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digitalmars.D.learn - Accessing a function within an object's superclass from the outside

reply David Zhang <straivers98 gmail.com> writes:
Hello,

Say I have a class, and it overrides a function from its 
superclass. However, the superclass has two overloaded versions 
of the same function. My intent is to override only one of the 
functions, but the second is rendered inaccessible from outside 
of the class. How can I make the overloaded function visible?

ie:

class ClassA {
     void fun(uint a) {}
     void fun(uint a, float b) {}
}

class ClassB: ClassA {
     void fun(uint a) {}
}

ca.fun(a);       //ok
ca.fun(a, b);    //ok
cb.fun(a);       //ok
cb.fun(a, b);    //function fun not callable with uint and float

I seem to remember something about using aliases to fix this, but 
I can't find anything about it either way.
Jan 14
next sibling parent reply ketmar <ketmar ketmar.no-ip.org> writes:
On Saturday, 14 January 2017 at 21:55:27 UTC, David  Zhang wrote:
 Hello,

 Say I have a class, and it overrides a function from its 
 superclass. However, the superclass has two overloaded versions 
 of the same function. My intent is to override only one of the 
 functions, but the second is rendered inaccessible from outside 
 of the class. How can I make the overloaded function visible?

 ie:

 class ClassA {
     void fun(uint a) {}
     void fun(uint a, float b) {}
 }

 class ClassB: ClassA {
     void fun(uint a) {}
 }

 ca.fun(a);       //ok
 ca.fun(a, b);    //ok
 cb.fun(a);       //ok
 cb.fun(a, b);    //function fun not callable with uint and float

 I seem to remember something about using aliases to fix this, 
 but I can't find anything about it either way.
class ClassB: ClassA { alias fun = super.fun; override void fun(uint a) {} }
Jan 14
parent reply David Zhang <straivers98 gmail.com> writes:
On Saturday, 14 January 2017 at 22:17:23 UTC, ketmar wrote:
 class ClassB: ClassA {
   alias fun = super.fun;
   override void fun(uint a) {}
 }
I tried that, but it seems to think I mean to override super.fun(uint) instead of super.fun(uint, float). Looking at my code again, one of them is templated with a range interface. I think that might be the problem, though I can't figure out how to fix it. Wrapping the alias in a template block doesn't seem to do it.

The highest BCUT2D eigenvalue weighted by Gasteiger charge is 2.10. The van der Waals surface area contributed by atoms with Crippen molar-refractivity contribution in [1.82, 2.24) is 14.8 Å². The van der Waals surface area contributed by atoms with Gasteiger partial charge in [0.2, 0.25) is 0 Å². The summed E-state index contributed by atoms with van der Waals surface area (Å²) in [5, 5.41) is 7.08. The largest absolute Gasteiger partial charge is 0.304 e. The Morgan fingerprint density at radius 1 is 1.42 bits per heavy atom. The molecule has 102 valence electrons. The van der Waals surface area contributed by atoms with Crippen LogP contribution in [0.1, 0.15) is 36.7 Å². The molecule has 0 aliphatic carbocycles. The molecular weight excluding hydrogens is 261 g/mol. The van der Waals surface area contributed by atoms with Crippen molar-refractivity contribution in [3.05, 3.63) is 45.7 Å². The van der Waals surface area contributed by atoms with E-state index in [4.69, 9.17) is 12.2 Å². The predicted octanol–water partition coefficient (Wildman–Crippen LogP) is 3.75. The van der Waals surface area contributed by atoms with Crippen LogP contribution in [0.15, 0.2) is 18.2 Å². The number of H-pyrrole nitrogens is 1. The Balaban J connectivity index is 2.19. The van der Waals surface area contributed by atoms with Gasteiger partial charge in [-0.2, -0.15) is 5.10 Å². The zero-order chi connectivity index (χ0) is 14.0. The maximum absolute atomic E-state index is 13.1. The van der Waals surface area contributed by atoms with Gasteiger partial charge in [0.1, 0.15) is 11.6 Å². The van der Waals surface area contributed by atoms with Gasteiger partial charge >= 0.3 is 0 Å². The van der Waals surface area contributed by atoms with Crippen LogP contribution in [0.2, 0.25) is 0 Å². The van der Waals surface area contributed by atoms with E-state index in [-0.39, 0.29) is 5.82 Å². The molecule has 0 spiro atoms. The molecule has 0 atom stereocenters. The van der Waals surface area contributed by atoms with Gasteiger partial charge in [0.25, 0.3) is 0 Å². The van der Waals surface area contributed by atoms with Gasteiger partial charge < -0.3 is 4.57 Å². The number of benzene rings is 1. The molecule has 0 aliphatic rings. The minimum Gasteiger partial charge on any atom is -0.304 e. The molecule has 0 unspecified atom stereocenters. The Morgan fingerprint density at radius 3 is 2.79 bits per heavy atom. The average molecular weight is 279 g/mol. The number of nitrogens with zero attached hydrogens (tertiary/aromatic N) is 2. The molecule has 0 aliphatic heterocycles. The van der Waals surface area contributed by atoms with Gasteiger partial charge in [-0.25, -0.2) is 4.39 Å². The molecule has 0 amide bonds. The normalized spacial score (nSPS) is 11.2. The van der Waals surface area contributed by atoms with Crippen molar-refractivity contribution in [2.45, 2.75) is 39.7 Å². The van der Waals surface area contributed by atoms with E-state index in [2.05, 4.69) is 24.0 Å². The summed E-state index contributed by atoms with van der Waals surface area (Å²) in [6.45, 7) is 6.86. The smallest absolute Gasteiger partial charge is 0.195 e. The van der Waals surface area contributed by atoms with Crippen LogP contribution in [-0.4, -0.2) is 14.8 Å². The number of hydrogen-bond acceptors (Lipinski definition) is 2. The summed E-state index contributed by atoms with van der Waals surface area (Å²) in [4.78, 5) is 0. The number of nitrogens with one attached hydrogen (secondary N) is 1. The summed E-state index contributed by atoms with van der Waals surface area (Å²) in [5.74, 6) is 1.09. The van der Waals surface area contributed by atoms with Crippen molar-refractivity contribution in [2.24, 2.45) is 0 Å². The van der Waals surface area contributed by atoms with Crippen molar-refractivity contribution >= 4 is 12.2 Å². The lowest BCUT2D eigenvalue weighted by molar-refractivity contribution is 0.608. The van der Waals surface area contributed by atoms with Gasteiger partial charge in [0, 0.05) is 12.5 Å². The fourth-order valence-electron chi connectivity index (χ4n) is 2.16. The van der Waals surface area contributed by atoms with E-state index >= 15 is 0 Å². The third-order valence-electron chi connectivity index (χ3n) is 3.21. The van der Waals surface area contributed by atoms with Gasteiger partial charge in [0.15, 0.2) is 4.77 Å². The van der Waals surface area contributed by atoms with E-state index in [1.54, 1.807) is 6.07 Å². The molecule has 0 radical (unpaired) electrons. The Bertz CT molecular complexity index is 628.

Jan 14
next sibling parent ketmar <ketmar ketmar.no-ip.org> writes:
On Saturday, 14 January 2017 at 22:38:15 UTC, David  Zhang wrote:
 On Saturday, 14 January 2017 at 22:17:23 UTC, ketmar wrote:
 class ClassB: ClassA {
   alias fun = super.fun;
   override void fun(uint a) {}
 }
I tried that, but it seems to think I mean to override super.fun(uint) instead of super.fun(uint, float).
ahem? `void fun(uint a)` == `void fun(uint a)` `void fun(uint a)` != `void fun(uint, float)` of course, you mean to override `void fun(uint a)` with this code.
Jan 14
prev sibling parent =?UTF-8?Q?Ali_=c3=87ehreli?= <acehreli yahoo.com> writes:
Templates are not virtual. Depending the interface, a different function 
is called:

import std.stdio;

class ClassA {
     void fun(T)(T a) { writeln("ClassA"); }
}

class ClassB: ClassA {
     void fun(uint a) { writeln("ClassB"); }
}

void main() {
     auto cb = new ClassB();
     ClassA ca = cb;

     uint a = 42;
     ca.fun(a);    // calls ClassA.fun
     cb.fun(a);    // calls ClassB.fun
}

Ali
Jan 14
prev sibling parent reply Adam D. Ruppe <destructionator gmail.com> writes:
On Saturday, 14 January 2017 at 21:55:27 UTC, David  Zhang wrote:
 I seem to remember something about using aliases to fix this, 
 but I can't find anything about it either way.
So you can alias the names together to merge the overload sets, or at the call site, you can also specify which class's version you want with a dot: cb.ClassA.fun(a, b); // compiles, specifically calls the ClassA method
Jan 14
parent reply Meta <jared771 gmail.com> writes:
On Saturday, 14 January 2017 at 23:31:53 UTC, Adam D. Ruppe wrote:
 On Saturday, 14 January 2017 at 21:55:27 UTC, David  Zhang 
 wrote:
 I seem to remember something about using aliases to fix this, 
 but I can't find anything about it either way.
So you can alias the names together to merge the overload sets, or at the call site, you can also specify which class's version you want with a dot: cb.ClassA.fun(a, b); // compiles, specifically calls the ClassA method
Is this documented anywhere? I had no idea this was a feature.
Jan 14
parent Adam D. Ruppe <destructionator gmail.com> writes:
On Sunday, 15 January 2017 at 02:32:29 UTC, Meta wrote:
 Is this documented anywhere? I had no idea this was a feature.
Used in some examples here: http://dlang.org/spec/class.html
Jan 15